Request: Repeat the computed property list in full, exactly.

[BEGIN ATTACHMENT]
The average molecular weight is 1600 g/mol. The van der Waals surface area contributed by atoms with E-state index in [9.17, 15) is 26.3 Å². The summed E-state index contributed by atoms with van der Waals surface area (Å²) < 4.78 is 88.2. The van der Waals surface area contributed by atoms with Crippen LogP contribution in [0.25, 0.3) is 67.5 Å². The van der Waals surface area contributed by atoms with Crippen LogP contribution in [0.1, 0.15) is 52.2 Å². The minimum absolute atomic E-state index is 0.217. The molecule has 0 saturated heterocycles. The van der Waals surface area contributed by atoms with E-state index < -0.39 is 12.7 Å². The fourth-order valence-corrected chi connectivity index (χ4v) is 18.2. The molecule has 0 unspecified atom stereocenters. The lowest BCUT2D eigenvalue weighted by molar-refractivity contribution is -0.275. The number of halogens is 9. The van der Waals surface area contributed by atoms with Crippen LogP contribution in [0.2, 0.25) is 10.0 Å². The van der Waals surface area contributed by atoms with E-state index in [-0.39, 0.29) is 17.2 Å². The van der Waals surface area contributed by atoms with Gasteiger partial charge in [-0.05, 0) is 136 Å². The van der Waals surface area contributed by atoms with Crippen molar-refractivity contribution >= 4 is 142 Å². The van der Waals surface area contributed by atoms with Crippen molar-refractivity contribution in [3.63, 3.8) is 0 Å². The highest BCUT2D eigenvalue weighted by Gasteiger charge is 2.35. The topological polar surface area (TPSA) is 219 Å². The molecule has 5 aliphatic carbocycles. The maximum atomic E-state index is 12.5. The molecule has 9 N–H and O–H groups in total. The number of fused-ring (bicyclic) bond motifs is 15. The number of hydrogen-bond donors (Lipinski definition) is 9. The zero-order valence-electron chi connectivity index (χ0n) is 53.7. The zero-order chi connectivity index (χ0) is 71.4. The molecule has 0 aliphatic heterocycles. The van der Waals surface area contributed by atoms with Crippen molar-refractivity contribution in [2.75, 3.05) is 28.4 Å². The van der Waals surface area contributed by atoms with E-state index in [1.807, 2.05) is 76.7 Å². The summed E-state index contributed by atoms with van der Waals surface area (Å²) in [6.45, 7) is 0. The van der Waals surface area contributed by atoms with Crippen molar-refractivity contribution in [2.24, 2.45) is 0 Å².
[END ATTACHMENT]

The average molecular weight is 1600 g/mol. The van der Waals surface area contributed by atoms with E-state index in [9.17, 15) is 26.3 Å². The summed E-state index contributed by atoms with van der Waals surface area (Å²) < 4.78 is 88.2. The van der Waals surface area contributed by atoms with Crippen LogP contribution in [0.25, 0.3) is 67.5 Å². The van der Waals surface area contributed by atoms with Crippen LogP contribution in [0.1, 0.15) is 52.2 Å². The minimum absolute atomic E-state index is 0.217. The molecule has 0 saturated heterocycles. The van der Waals surface area contributed by atoms with E-state index < -0.39 is 12.7 Å². The fourth-order valence-corrected chi connectivity index (χ4v) is 18.2. The molecule has 0 unspecified atom stereocenters. The lowest BCUT2D eigenvalue weighted by molar-refractivity contribution is -0.275. The number of halogens is 9. The van der Waals surface area contributed by atoms with Crippen LogP contribution in [0.2, 0.25) is 10.0 Å². The van der Waals surface area contributed by atoms with E-state index in [-0.39, 0.29) is 17.2 Å². The van der Waals surface area contributed by atoms with Gasteiger partial charge in [-0.05, 0) is 136 Å². The van der Waals surface area contributed by atoms with Crippen molar-refractivity contribution >= 4 is 142 Å². The van der Waals surface area contributed by atoms with Crippen molar-refractivity contribution in [3.63, 3.8) is 0 Å². The highest BCUT2D eigenvalue weighted by Gasteiger charge is 2.35. The topological polar surface area (TPSA) is 219 Å². The molecule has 5 aliphatic carbocycles. The maximum atomic E-state index is 12.5. The molecule has 9 N–H and O–H groups in total. The number of fused-ring (bicyclic) bond motifs is 15. The number of hydrogen-bond donors (Lipinski definition) is 9. The zero-order valence-electron chi connectivity index (χ0n) is 53.7. The zero-order chi connectivity index (χ0) is 71.4. The molecule has 0 aliphatic heterocycles. The van der Waals surface area contributed by atoms with Crippen molar-refractivity contribution in [2.75, 3.05) is 28.4 Å². The van der Waals surface area contributed by atoms with E-state index in [1.807, 2.05) is 76.7 Å². The summed E-state index contributed by atoms with van der Waals surface area (Å²) in [6.45, 7) is 0. The van der Waals surface area contributed by atoms with Crippen molar-refractivity contribution in [2.24, 2.45) is 0 Å².